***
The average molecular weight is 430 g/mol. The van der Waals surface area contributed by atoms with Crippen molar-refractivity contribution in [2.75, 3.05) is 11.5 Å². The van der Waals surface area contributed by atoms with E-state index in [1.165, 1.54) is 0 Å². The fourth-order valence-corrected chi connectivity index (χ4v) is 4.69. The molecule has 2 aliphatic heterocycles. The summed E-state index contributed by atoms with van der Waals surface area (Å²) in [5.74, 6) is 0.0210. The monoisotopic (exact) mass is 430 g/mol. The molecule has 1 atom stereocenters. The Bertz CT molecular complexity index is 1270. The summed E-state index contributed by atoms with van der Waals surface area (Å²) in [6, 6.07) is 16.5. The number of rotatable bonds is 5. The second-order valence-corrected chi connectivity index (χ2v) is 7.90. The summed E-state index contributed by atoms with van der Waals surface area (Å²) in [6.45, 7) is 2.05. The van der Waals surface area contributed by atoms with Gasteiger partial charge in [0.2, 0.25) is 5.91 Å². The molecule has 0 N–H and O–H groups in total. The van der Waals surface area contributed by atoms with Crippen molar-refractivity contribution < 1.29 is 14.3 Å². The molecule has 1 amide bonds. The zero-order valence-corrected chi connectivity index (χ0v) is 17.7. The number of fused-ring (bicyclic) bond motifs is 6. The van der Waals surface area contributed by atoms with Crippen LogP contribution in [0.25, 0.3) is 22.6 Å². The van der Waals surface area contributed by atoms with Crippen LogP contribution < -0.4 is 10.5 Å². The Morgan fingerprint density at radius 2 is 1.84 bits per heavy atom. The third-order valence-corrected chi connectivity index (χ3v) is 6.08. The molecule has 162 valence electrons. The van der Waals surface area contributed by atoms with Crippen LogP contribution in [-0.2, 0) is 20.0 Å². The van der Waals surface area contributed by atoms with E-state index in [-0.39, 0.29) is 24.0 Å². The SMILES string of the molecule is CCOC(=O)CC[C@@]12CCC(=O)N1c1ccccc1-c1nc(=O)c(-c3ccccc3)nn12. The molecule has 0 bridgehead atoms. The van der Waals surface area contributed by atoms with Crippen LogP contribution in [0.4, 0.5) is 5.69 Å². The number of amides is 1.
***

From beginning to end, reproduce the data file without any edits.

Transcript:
The average molecular weight is 430 g/mol. The van der Waals surface area contributed by atoms with Crippen molar-refractivity contribution in [2.75, 3.05) is 11.5 Å². The van der Waals surface area contributed by atoms with E-state index in [1.165, 1.54) is 0 Å². The fourth-order valence-corrected chi connectivity index (χ4v) is 4.69. The molecule has 2 aliphatic heterocycles. The summed E-state index contributed by atoms with van der Waals surface area (Å²) in [5.74, 6) is 0.0210. The monoisotopic (exact) mass is 430 g/mol. The molecule has 1 atom stereocenters. The Bertz CT molecular complexity index is 1270. The summed E-state index contributed by atoms with van der Waals surface area (Å²) in [6, 6.07) is 16.5. The number of rotatable bonds is 5. The second-order valence-corrected chi connectivity index (χ2v) is 7.90. The summed E-state index contributed by atoms with van der Waals surface area (Å²) in [6.45, 7) is 2.05. The van der Waals surface area contributed by atoms with Gasteiger partial charge in [0.2, 0.25) is 5.91 Å². The molecule has 0 N–H and O–H groups in total. The van der Waals surface area contributed by atoms with Crippen molar-refractivity contribution < 1.29 is 14.3 Å². The molecule has 1 amide bonds. The zero-order valence-corrected chi connectivity index (χ0v) is 17.7. The number of fused-ring (bicyclic) bond motifs is 6. The van der Waals surface area contributed by atoms with Crippen LogP contribution in [0.25, 0.3) is 22.6 Å². The van der Waals surface area contributed by atoms with Crippen LogP contribution < -0.4 is 10.5 Å². The Morgan fingerprint density at radius 2 is 1.84 bits per heavy atom. The third-order valence-corrected chi connectivity index (χ3v) is 6.08. The molecule has 162 valence electrons. The van der Waals surface area contributed by atoms with Crippen LogP contribution in [-0.2, 0) is 20.0 Å². The van der Waals surface area contributed by atoms with E-state index in [-0.39, 0.29) is 24.0 Å². The SMILES string of the molecule is CCOC(=O)CC[C@@]12CCC(=O)N1c1ccccc1-c1nc(=O)c(-c3ccccc3)nn12. The molecule has 0 bridgehead atoms. The van der Waals surface area contributed by atoms with Crippen LogP contribution in [0.4, 0.5) is 5.69 Å². The number of amides is 1.